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L.A. Unified Superintendent John Deasy. Photo courtesy of the Los Angeles Daily News.

Earlier this year, Dropout Nation argued that one way that school reformers — including school choice activists and Parent Power groups — could advance reform and expand school choice was to file lawsuits similar to school funding torts used for the past four decades by school funding advocates. But now, it looks like Parent Power activists may be filing a lawsuit in Los Angeles on a different front: Overhauling teacher evaluations. And the Los Angeles Unified School District may be the place where the first suit is filed.

In a letter sent on behalf of some families Wednesday to L.A. Unified Superintendent John Deasy and the school board — and just before the district begins negotiations with the American Federation of Teachers’ City of Angels unit over a new contract — Barnes & Thornburg’s Kyle Kirwan demanded that the district “implement a comprehensive system” of evaluating teachers that ties “pupil progress” data to teacher evaluations. Kirwan and the group he represents are also asking for the district to begin evaluating all teachers “regardless of tenure status” and to reject any contract with the American Federation of Teachers local that allows for any veteran teacher with more than a decade on the job to go longer than two years without an evaluation if they haven’t had one in the first place.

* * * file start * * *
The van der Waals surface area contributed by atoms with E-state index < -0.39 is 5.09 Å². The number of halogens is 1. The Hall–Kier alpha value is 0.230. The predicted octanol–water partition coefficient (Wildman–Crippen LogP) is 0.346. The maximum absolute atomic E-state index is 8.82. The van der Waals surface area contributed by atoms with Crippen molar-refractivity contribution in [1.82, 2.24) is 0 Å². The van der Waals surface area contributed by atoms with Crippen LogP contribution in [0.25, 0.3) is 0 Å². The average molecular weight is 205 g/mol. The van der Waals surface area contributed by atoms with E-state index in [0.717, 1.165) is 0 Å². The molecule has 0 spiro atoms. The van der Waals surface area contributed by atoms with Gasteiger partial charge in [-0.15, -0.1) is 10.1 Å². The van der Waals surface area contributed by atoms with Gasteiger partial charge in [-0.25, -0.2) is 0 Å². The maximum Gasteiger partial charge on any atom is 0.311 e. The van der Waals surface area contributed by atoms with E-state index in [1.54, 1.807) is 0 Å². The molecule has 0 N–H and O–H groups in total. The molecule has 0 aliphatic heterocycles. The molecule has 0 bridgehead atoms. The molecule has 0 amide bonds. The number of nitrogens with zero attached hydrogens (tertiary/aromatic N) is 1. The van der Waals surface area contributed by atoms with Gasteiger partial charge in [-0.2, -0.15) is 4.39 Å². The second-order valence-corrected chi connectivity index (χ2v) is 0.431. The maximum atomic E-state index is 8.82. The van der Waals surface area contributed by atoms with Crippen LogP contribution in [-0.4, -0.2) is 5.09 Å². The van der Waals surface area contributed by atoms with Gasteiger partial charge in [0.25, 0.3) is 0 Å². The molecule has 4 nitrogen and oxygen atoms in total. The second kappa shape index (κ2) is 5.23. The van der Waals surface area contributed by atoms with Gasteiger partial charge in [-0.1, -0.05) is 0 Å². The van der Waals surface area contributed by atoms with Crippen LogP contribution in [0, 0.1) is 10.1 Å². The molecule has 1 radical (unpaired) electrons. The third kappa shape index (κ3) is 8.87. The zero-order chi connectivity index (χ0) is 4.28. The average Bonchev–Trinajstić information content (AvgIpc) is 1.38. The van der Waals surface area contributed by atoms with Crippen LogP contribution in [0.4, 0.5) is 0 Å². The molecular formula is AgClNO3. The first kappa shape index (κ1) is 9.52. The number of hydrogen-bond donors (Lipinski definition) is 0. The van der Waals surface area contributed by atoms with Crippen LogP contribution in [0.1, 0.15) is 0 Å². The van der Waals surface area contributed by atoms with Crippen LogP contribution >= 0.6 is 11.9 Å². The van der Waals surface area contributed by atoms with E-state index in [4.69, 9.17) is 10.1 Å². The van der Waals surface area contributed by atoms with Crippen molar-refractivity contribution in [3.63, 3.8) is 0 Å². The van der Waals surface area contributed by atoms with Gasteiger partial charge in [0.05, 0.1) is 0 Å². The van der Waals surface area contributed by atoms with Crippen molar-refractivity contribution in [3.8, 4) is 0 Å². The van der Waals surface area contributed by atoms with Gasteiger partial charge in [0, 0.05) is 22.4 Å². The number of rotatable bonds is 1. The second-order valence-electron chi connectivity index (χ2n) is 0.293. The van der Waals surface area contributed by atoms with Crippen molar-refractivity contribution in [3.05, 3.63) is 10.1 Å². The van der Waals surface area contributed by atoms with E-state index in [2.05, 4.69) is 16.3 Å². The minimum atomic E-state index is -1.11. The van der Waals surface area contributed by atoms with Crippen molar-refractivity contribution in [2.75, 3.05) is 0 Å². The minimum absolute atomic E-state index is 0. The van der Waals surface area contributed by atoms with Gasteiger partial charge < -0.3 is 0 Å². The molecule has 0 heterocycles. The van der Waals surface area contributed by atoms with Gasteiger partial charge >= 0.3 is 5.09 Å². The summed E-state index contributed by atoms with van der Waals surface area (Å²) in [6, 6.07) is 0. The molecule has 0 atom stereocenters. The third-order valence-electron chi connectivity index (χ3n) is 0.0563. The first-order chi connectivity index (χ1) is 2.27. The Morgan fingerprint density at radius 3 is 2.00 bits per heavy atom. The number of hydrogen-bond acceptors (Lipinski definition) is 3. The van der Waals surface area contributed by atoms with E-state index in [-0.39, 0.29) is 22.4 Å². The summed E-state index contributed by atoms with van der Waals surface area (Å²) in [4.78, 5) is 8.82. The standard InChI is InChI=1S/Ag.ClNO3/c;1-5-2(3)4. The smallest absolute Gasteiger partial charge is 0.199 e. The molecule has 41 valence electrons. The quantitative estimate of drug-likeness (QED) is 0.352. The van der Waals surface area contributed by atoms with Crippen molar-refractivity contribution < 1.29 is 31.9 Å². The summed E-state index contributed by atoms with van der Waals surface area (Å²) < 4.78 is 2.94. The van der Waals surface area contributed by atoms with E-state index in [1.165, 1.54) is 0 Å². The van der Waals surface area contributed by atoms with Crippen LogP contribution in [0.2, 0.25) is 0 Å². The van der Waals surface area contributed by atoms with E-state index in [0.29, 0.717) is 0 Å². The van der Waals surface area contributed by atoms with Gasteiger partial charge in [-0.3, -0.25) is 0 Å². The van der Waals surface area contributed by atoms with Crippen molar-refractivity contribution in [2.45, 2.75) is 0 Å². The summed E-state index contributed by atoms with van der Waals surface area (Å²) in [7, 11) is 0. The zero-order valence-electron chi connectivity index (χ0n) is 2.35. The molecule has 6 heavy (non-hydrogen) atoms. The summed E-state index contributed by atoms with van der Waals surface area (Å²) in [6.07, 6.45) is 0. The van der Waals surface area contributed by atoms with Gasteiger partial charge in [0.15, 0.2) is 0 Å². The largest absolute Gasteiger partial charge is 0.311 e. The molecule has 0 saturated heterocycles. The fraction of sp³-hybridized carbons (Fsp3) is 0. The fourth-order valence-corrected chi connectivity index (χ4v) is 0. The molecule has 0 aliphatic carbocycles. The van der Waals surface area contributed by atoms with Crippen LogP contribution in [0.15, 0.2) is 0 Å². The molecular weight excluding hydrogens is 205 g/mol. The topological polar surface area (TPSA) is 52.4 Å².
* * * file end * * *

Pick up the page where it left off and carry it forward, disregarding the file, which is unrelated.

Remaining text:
The demands Kirwan is making are based on California’s Stull Act, which governs how L.A. Unified and other districts are supposed to handle teacher evaluations and performance management. Under the law, newly-hired teachers are supposed to be evaluated every year until they earn tenure, while tenured veterans are evaluated every two years until they reach their 10th year on the job. Once a teacher reaches a decade in the classroom, they can go without evaluations for at least five years unless their performance falls below expectations during the last evaluation and the district doesn’t agree to skip evaluations for that length of time. Teachers have to be evaluated based on the Golden State’s curriculum standards, and those evaluations must be put in writing in order to be valid.